Nearly half the US population enjoys a tea beverage every day. The most common types of caffeinated teas are black, green and oolong and the popularity of each type varies geographically. In the US, black tea consumption far outweighs the other two types of tea. In contrast, in Asia, green tea is the more common variety; in Southern China, oolong tea tops the charts.
Black, green and oolong tea are made from the same plant. The unique flavor profiles for each of these teas are due to differences in how the leaves of the Camellia sinensis plant are processed. Herbal teas, however, are not made from the same plant. These teas are products of the roots, leaves, flowers and other components from a variety of plants. Chamomile and peppermint are two popular herbal teas. Chamomile is made from the plant’s flowers and peppermint from the leaves of a mint plant.
Black, green and oolong tea all contain caffeine. Black tea has more caffeine than green tea. However, the caffeine content also relates to the brewing process. The longer the tea steeps, the greater the caffeine content. Caffeinated teas typically have less caffeine than coffee:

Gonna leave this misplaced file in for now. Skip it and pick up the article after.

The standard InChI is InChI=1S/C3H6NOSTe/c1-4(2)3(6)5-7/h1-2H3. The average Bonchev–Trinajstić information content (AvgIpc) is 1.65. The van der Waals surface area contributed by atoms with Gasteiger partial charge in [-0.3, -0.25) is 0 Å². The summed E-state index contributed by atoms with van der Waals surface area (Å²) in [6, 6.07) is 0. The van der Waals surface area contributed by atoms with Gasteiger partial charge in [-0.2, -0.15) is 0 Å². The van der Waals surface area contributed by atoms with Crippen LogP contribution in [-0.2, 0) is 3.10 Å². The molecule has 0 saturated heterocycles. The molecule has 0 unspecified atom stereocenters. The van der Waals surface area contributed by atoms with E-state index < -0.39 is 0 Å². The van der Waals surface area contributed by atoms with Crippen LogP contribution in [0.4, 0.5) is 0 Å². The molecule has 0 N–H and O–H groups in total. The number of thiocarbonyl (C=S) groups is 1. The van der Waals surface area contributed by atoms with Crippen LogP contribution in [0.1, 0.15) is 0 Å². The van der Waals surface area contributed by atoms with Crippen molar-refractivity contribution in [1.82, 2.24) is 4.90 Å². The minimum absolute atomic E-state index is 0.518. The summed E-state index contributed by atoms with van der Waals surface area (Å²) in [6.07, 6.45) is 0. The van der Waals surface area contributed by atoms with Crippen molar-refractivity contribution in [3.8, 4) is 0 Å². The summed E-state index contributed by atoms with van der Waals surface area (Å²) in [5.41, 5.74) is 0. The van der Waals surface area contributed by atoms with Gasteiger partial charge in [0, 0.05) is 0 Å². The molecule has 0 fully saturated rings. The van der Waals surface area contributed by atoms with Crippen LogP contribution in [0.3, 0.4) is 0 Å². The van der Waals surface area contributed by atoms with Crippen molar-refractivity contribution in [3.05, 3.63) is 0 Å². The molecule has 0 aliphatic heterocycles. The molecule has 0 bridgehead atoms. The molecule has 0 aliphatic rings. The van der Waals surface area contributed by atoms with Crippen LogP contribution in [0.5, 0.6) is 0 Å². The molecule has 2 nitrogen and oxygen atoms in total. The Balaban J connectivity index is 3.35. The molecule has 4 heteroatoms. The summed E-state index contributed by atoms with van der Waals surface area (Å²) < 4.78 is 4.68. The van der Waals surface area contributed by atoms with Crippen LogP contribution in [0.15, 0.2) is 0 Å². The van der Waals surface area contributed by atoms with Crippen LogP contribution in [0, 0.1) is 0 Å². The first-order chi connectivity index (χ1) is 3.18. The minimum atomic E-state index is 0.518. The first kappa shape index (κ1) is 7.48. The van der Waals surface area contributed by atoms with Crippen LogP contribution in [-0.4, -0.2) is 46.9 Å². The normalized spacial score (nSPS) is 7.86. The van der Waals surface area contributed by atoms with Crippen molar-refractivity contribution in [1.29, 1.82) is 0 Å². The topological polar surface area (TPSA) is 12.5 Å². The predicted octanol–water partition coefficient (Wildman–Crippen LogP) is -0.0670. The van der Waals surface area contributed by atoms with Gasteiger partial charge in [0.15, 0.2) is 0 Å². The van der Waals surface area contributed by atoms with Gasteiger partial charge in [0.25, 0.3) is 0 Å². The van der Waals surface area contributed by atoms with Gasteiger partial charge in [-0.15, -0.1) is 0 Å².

One 8-ounce cup of coffee contains about 95 milligrams of caffeine.
An equal amount of black tea has around 48 milligrams.
In a cup of green tea, there are only 29 milligrams.
Oolong provides about 38 milligrams of caffeine per cup
Decaffeinated black, green, oolong teas contain very small amounts of caffeine.
Many herbal teas are caffeine-free.
Both caffeinated and herbal teas may provide very small amounts of minerals such as potassium, phosphorous, magnesium, sodium, copper and zinc. The actual amount varies depending upon the age and growing conditions of the tea plant. For instance, there are only about 5 milligrams of calcium in one cup of herbal tea, such as chamomile. Tea is also a source of fluoride, but the amount can vary depending on the type and the amount of water that is used to make it.